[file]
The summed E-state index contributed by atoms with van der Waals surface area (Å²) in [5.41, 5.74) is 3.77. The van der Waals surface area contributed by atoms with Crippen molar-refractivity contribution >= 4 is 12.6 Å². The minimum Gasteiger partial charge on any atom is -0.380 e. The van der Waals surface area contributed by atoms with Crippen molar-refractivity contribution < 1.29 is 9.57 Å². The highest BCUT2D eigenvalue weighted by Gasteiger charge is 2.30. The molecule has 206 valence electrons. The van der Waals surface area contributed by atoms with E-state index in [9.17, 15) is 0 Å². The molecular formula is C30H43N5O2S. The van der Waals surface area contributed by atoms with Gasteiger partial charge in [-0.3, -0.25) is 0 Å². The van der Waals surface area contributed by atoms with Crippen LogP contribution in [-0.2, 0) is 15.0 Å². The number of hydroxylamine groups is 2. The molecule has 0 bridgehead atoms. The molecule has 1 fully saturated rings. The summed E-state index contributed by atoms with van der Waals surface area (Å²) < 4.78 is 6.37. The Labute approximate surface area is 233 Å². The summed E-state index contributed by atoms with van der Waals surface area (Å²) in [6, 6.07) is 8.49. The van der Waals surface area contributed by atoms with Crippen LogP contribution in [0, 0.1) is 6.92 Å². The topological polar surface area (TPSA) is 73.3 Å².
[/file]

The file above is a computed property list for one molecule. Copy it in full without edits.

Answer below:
The summed E-state index contributed by atoms with van der Waals surface area (Å²) in [5.41, 5.74) is 3.77. The van der Waals surface area contributed by atoms with Crippen molar-refractivity contribution >= 4 is 12.6 Å². The minimum Gasteiger partial charge on any atom is -0.380 e. The van der Waals surface area contributed by atoms with Crippen molar-refractivity contribution < 1.29 is 9.57 Å². The highest BCUT2D eigenvalue weighted by Gasteiger charge is 2.30. The molecule has 206 valence electrons. The van der Waals surface area contributed by atoms with E-state index in [9.17, 15) is 0 Å². The molecular formula is C30H43N5O2S. The van der Waals surface area contributed by atoms with Gasteiger partial charge in [-0.3, -0.25) is 0 Å². The van der Waals surface area contributed by atoms with Crippen LogP contribution in [-0.2, 0) is 15.0 Å². The number of hydroxylamine groups is 2. The molecule has 0 bridgehead atoms. The molecule has 1 fully saturated rings. The summed E-state index contributed by atoms with van der Waals surface area (Å²) < 4.78 is 6.37. The Labute approximate surface area is 233 Å². The summed E-state index contributed by atoms with van der Waals surface area (Å²) in [6, 6.07) is 8.49. The van der Waals surface area contributed by atoms with Crippen LogP contribution in [0, 0.1) is 6.92 Å². The topological polar surface area (TPSA) is 73.3 Å².